Wednesday, December 8, 2010

Remembrances: Working Class Hero

The is nothing I can write now, 30 years after the fact, that could even begin to measure the scope of our loss. So I am not even going to try.
I will, instead, let John Lennon have a say:

I didn’t hear about it until the next morning. On my way to the subway on E. 198th Street in the Bronx, I stopped in at the candy store on the corner to buy a pack of cigarettes. And there I saw the headlines on the tabloids.

In the job I had at the time, at a medical college on the upper eastside of Manhattan, I had occasion to be in contact with Dr. Stephen Lynn, the E.R. physician who tried, but was not able, to resuscitate John Lennon after he was shot and killed. This brought the whole thing closer to me than it might have been otherwise.

In addition to this connection was the circumstance that in the late summer or autumn of that year, as I was walking up Central Park West to meet my wife at the theater in the Park, I walked right by John and Yoko, who were standing in the street, hailing a cab. New York City is the biggest small town in the universe.

Rest in peace, John Lennon.



Mad said...

Yeah, at the time, I was a big young teen fan of Lennon. I was just old enough to remember that, prior to his shooting, most of his post-Beatles albums were in the cut-out bins in the record stores and how some of his former associates were calling him a wimp and sell-out for doing simple, human acts like (ironically) donating to the NYPD police to buy bullet proof vests.

I also remember the phony moral disgust that people displayed at the grocery store checkouts when they saw Annie Liebovitz's final photo of Lennon and Ono on the cover of Rolling Stone, yet seemed to have no problem with the photographer who broke into the NY morgue to take a picture of Lennon's dead body on a slab (cover of the National Enquirer). And people wonder why I grew up to be so crusty and cynical ...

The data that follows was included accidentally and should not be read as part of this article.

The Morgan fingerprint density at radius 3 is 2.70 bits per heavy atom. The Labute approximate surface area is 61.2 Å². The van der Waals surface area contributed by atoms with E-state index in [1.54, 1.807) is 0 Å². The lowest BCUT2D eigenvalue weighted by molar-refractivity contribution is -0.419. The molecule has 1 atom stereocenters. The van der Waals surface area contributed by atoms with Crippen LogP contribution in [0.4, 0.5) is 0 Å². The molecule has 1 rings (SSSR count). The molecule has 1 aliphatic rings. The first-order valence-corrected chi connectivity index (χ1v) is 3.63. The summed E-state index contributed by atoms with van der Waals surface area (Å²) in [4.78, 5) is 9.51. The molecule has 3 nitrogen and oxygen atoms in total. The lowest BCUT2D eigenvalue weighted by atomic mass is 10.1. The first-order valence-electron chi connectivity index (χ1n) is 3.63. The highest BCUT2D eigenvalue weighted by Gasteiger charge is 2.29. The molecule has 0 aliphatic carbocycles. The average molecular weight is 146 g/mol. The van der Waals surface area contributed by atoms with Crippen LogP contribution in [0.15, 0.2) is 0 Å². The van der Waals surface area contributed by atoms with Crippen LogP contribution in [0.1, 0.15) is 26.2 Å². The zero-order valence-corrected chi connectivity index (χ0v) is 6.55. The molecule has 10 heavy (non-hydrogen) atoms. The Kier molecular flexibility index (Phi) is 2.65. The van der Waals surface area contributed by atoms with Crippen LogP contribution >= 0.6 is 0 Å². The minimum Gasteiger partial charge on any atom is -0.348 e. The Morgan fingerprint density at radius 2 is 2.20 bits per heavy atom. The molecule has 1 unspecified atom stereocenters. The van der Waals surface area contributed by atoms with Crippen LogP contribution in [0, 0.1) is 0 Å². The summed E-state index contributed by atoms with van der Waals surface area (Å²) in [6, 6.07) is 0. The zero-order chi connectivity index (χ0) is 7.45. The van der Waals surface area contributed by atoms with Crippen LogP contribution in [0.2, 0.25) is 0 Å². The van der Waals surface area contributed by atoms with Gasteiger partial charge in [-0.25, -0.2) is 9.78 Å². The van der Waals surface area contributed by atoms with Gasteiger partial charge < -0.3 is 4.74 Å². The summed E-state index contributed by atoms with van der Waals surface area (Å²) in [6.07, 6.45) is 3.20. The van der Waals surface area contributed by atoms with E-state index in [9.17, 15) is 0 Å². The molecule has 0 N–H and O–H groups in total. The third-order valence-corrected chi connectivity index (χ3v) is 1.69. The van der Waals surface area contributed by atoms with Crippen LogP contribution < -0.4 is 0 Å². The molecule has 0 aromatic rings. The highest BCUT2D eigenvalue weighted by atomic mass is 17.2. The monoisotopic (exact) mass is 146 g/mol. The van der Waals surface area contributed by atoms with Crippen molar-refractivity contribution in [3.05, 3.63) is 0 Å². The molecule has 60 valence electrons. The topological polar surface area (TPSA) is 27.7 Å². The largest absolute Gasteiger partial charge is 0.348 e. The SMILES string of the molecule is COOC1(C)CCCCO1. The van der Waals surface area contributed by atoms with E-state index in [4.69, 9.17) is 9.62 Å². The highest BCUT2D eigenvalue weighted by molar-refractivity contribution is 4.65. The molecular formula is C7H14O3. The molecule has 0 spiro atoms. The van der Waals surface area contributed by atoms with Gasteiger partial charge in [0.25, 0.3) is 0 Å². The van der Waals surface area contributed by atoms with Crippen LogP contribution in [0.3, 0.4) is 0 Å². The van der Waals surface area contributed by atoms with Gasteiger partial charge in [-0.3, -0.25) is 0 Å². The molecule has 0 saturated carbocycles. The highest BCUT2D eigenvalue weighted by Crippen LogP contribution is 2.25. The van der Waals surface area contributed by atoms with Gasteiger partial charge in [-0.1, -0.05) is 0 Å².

Despite the hagiography, the real sadness is that a) Lennon was finally maturing as a human being and might have finally been a real father to his first son had he lived, b) His final recordings were only a glimpse of what he might have contributed. Compare his ability to laugh at himself and his life in the song, "I Don't Want to Face It" to the self-loathing of earlier songs like "Steel and Glass."

Mad said...

Bargain Lennon albums and junior high school disgust ... those were the days

Rodak said...

It is definitely a shame that he didn't get that chance to go on more fully to the next stage (literally and figuratively, I guess.) Thanks for dropping by.
Send more photos!

Mad said...

I have to leaf through my recent oeuvre, Rodak. I devolved into a little Lennon cynicism at one point in the class and merely took a picture of a dryer in my apartment building as I didn't think we were really going anywhere aesthetically or technically with the class. After giving an artistic justification, the instructor gave me a perfect score on the assignment. Every time I try to put one over on the artsy fartsy crowd they actually enjoy my submissions!

This kid reminds me so much of myself at his age, it hurts